The Washington Post visualized 13,000 school districts to show the change in diversity between 1995 and 2017. Each bubble represents a district and the size represents number of students. The bubbles transition to diverse, undiverse, and extremely undiverse. It’s an important topic and worth the read.
But right now, all I can think about is that I need to up my moving bubble game.
Tags: diversity, school, Washington Post
As one might expect, many women, people of color, and L.G.B.T. candidates are running in this year’s midterms. It’ll be one of the most diverse elections in U.S. history. The New York Times provides a scrolly breakdown with 410 cutout faces floating around on your screen.
Tags: diversity, election
Aaron Williams and Armand Emamdjomeh for The Washington Post delve into diversity and segregation in the United States. The boiling pot continues to get more ingredients, but they’re not mixing evenly.
Some 50 years ago, policies like the Fair Housing Act and Voting Rights Act were enacted to increase integration, promote equity, combat discrimination and dismantle the lingering legacy of Jim Crow laws. But a Post analysis shows that some cities remain deeply segregated — even as the country itself becomes more diverse.
I like how you can easily toggle between diversity and segregation. It allows for a quick comparison of metrics that aren’t always clear-cut.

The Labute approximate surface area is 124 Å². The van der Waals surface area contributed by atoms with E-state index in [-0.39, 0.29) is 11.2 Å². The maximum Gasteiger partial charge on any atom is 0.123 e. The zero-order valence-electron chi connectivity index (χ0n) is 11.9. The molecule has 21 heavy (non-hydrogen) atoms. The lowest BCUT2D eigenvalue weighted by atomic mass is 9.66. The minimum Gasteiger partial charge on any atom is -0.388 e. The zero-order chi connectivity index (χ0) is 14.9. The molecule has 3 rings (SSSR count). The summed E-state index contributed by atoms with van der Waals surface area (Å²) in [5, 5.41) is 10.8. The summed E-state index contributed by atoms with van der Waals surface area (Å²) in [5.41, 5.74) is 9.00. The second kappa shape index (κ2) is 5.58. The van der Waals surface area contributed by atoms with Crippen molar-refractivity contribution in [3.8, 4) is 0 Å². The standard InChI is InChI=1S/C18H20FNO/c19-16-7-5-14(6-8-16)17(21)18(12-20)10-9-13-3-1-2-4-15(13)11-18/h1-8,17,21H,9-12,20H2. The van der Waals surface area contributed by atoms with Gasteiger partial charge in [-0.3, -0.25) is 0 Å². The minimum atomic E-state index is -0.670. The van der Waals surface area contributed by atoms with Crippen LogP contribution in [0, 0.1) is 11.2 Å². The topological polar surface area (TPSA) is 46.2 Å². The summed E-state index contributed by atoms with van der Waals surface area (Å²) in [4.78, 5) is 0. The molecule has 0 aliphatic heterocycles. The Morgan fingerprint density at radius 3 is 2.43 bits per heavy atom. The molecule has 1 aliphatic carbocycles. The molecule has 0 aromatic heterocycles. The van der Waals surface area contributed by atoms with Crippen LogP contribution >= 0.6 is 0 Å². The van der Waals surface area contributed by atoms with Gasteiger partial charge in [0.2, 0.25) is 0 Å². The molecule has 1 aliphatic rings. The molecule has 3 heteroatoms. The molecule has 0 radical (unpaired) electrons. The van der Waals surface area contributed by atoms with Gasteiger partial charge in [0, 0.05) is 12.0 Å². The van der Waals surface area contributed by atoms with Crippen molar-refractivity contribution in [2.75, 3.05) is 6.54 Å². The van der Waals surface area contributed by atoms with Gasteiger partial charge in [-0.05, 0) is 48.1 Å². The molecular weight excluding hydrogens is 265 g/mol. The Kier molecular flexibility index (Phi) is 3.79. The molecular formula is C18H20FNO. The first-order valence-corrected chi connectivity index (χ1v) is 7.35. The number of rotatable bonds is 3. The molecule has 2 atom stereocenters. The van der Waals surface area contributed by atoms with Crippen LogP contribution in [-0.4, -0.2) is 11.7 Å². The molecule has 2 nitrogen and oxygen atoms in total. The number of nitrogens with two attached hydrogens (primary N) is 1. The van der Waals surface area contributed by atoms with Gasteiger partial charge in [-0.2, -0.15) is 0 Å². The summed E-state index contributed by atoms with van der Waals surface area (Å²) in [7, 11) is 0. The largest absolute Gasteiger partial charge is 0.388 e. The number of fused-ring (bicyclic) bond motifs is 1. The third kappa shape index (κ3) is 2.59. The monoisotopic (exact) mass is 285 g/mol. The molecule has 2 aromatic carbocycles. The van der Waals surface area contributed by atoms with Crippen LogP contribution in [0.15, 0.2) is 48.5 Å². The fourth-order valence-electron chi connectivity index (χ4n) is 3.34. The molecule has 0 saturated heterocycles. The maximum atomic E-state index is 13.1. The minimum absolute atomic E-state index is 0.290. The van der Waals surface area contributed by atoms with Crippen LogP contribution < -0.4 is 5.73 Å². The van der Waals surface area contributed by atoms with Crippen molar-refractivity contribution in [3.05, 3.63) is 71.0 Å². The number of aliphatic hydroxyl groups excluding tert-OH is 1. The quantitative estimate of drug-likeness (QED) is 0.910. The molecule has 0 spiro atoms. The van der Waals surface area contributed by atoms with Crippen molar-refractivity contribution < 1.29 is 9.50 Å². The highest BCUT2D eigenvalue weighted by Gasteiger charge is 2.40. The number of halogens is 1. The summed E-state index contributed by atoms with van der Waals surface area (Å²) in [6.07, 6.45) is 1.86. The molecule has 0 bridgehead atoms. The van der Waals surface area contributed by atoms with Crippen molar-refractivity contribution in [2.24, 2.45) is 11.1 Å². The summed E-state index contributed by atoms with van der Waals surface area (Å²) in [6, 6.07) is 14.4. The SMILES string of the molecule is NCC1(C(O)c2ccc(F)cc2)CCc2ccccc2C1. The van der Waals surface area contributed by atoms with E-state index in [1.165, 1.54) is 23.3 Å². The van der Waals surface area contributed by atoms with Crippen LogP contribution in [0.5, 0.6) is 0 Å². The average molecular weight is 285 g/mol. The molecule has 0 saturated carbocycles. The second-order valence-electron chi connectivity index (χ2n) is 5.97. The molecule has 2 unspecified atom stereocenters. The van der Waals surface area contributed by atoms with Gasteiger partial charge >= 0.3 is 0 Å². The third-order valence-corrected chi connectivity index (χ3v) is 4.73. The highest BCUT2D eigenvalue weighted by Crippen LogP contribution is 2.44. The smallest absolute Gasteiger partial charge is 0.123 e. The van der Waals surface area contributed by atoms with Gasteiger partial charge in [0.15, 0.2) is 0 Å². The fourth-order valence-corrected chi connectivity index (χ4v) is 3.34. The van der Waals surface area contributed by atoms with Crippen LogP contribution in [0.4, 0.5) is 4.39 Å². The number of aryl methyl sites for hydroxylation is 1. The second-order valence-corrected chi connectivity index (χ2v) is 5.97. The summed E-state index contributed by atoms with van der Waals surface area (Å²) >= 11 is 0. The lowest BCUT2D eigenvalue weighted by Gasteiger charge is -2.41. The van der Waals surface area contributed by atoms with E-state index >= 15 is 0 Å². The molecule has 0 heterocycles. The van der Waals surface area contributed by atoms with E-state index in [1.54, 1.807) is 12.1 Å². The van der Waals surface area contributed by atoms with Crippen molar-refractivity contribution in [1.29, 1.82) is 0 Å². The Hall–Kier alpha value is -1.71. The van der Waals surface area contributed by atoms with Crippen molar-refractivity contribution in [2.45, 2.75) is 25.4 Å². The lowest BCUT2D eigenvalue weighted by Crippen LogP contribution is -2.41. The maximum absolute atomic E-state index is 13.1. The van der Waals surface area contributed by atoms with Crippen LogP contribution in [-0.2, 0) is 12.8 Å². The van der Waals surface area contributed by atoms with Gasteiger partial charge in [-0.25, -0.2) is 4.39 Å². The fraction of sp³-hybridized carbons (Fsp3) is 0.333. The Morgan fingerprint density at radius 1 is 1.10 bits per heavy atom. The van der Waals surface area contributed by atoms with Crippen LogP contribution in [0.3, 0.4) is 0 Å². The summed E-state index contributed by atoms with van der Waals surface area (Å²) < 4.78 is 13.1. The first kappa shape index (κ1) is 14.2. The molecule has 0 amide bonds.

Scroll to the end to see how diversity and segregation compare in your area.
Tags: diversity, race, Washington Post
If a news organization wants to talk about the world in a fair way, it needs points of view from a group of people who are representative of said world. Otherwise, bias comes to play no matter how hard you try. Google Trends looks at the how different groups are represented in major news organizations across the country.
Tags: diversity, Google, news
Dan Keating and Laris Karklis for The Washington Post map the change in diversity since 2000. The color scale, shown in the top right, represents two things: level of diversity and change in diversity. I’m not so sure the dual scale is interesting as a whole, as my brain just wants to split out each category individually or see each one separately. But keep scrolling and you can get that separation, which is a lot more visually helpful.
See also: percentage of white people, majority minorities, and predominant race.
Tags: diversity, Washington Post
Based on 2014 estimates from the U.S. Department of Education, the Chronicle of Higher Education compiled a straightforward searchable and sortable table that shows the race percentages for more than 4,600 institutions.
FYI: The search function is basic, and you have to enter a school’s name to match as it is entered in the system. For example, a search for “Berkeley” only shows the schools that start with that but not University of California at Berkeley. And a search for “University of California” pulls up zero results, because it’s listed as “U. of California.”
Tags: diversity, education